UNIVERSITY PLACE, Wash. -- Late in Saturday's round, with a helping breeze blowing along the Puget Sound on the 394-yard 16th hole, Dustin Johnson pulled out his driver. He sauntered to the ball with a lazy swagger, sliced the air with a practice swing, and launched a missile toward the green. "Boom!" shouted four or five voices in unison -- another brilliant plan executed to perfection -- and nearby an impressed girl lost herself in hysterical laughter.
The ball disappeared in the sun, but the cheers from the grandstands ahead presaged what he'd see when he made his way down the fairway -- the shot had run past the pin, barely staying on the back edge of the green, giving him a long chance at eagle. If he made it, he'd move to six under, two shots ahead of the field. A cheer rose behind us -- Spieth's tee shot on 15, which would produce a birdie. But DJ seemed not to hear it, and soon only the drone of the Goodyear blimp could be heard as he approached his ball.
On the green, he walked back and forth between his ball and the hole, and at one point he stepped into the setting sun where it made landfall after tracing a bright, coruscating path along the water. At that moment, he was pure silhouette, and it was the kind of perfect form you'd expect to see on a logo -- tall, slim, powerful, sharp. It was the shape of the man who might be golf's greatest natural talent, and, at the moment, the greatest player without a major. The story of his troubled past is well told by now, but he's still young enough that any concerns are overshadowed by the pure potential he carries with him.
The crowds love DJ -- he's their prodigious younger brother, the insanely talented, somewhat dopey kid who can't help but stumble his clueless way into greatness. They bellow his name, deep and comical, the way you'd hear frat brothers shout to one another across a quad at the beginning of a long night. He greets them with the perfect kind of slow grin, eyes dimly amused, as the long strides carry him away effortlessly.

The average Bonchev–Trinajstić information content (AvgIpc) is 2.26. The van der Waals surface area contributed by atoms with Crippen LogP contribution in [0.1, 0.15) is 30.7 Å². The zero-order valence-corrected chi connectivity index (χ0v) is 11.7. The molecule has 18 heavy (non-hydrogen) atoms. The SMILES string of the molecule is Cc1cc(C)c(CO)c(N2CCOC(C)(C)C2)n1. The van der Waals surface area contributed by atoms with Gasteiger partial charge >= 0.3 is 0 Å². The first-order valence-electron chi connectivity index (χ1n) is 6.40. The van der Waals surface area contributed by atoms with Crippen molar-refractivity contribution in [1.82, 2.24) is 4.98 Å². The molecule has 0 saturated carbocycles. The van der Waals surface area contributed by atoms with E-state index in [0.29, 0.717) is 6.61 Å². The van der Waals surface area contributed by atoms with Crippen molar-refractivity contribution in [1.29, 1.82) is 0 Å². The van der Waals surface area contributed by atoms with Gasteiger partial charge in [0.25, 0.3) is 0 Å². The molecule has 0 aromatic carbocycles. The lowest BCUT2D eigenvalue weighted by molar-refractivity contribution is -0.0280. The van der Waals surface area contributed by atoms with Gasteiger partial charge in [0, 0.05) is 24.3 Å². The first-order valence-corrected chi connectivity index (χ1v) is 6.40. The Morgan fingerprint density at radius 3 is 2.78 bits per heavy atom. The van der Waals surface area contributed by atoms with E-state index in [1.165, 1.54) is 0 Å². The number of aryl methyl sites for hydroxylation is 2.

On 16, he tried to lag his eagle putt onto a small ridge and let it filter to the hole, but it was only moderately successful.
"You or me, man?" asked Branden Grace, his playing partner.
It was still Dustin, and he waited out a small Amtrak passenger train running on the tracks by the water. His birdie putt, which would still have put him one shot clear of Spieth, Grace, and Jason Day, veered to the right and skirted past the hole. The groans rose, and DJ threw back his head in a brief show of dismay. It didn't last long. He just grinned at his misfortune and moseyed on to the 17th as another train -- a freight train this time, with red and green boxcars -- rumbled by in the opposite direction.
This is the kind of person you can believe when he says that losing the 2010 PGA Championship because of a brutal penalty on the last hole didn't bother him too much. He's the kind of person you can believe when you ask him about the troubles of his distant past -- like the time in high school when he helped steal a gun that was later used in a murder -- and he looks at you with mild surprise, saying he hadn't really thought about it in a while. This is the kind of person who seems, on the face of it, perfectly suited to win a major championship, if only because the concept of nerves might not register inside the closed fortress of his mind.